Sure, these kinds of events could happen anywhere, but somehow when yuppie MLS sides are forced to go play in the lawless stadiums of Nicaragua and Costa Rica, we get pure magic, which is why the term “Getting CONCACAF’d” has entered the footballing lexicon. And when the away fans come to support their teams at American and Canadian stadiums, let’s just say they like to bring a little bit extra from home. Obviously the executives of the leagues don’t want sparkling new stadiums to be torched because of an opposing fanbase’s flare show gone wrong, but it wouldn’t hurt for them to lean into this, instead of turning fan support away.
Emphasize the Stakes
It’s important to note why the CONCACAF Champions League deserves to be on the level of its South American and European counterparts. The champions of Europe, South America, North America, Africa, Asia, and Oceania all qualify for the FIFA Club World Cup, where they play each other to determine the champions of the world.
Needless to say, it would be a huge accomplishment for your club to get into this, regardless of the super team juggernauts they would end up facing in it. However, many fans still do not know the implications that winning the CONCACAF Champions League would have, and especially for MLS.
I myself wondered during the MLS is Back Tournament why a spot in the CCL was worth my team LAFC playing for in the Orlando bubble. But after I found out what being in it and winning it could mean for the team and MLS as a whole, and then seeing my team make a fantastic run to the CCL finals as a result of winning the Supporters Shield in 2019, it became easy to understand why it was worth it.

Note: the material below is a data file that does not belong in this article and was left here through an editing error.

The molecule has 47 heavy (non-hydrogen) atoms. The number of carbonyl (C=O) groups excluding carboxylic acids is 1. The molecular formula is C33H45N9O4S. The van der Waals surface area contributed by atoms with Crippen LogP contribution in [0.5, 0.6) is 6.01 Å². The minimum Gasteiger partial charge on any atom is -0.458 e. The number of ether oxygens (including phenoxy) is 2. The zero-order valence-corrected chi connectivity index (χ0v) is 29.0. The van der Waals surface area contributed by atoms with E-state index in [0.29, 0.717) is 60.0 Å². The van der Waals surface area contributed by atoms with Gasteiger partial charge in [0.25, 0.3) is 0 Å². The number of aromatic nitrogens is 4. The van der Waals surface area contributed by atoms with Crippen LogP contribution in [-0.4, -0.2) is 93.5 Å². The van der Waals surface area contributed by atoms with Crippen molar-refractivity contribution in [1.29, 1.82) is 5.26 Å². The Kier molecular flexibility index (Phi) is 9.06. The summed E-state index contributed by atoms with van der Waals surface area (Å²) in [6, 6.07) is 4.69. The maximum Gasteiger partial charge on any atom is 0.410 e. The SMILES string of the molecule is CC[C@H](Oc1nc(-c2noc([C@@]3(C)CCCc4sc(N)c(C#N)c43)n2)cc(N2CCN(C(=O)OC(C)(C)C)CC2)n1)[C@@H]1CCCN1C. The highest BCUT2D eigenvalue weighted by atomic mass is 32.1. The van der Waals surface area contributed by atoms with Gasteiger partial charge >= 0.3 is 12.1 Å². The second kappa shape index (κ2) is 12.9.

Seeing LAFC and Bayern Munich play for the Club World Cup title sounds like something I would play on FIFA 21, but if LAFC had been in Tigres’ place in Qatar this February, and beaten Ulsan Hyundai and Palmieras as they did, then that would’ve been the case. But like many teams before, LAFC got CONCACAF’d when Eduard Atuesta’s suspension did not get appealed, and they came just short of becoming the first non-Mexican team to win it all in the current format.
Yet another MLS CCL heartbreak was a bitter pill for the American fans to swallow, but with all of the MLS teams in this year’s tournament still with a genuine shot at glory (except for Atlanta, but everyone saw that coming), everyone should understand what winning this could mean.
Market to MLS Teams and Fanbases
As previously mentioned, a spot in CONCACAF Champions League is something that fans of every MLS team should root for, and this isn’t limited to just the bigger clubs. This is a huge opportunity for teams like Minnesota United and Nashville SC, both of which are great organizations with tons of promise, but are usually not given as much attention as the big market MLS clubs. If they qualified for the Champions League (Minnesota has been close a couple of times), it would be a major milestone for the franchises, and would force the American soccer landscape to look out for them.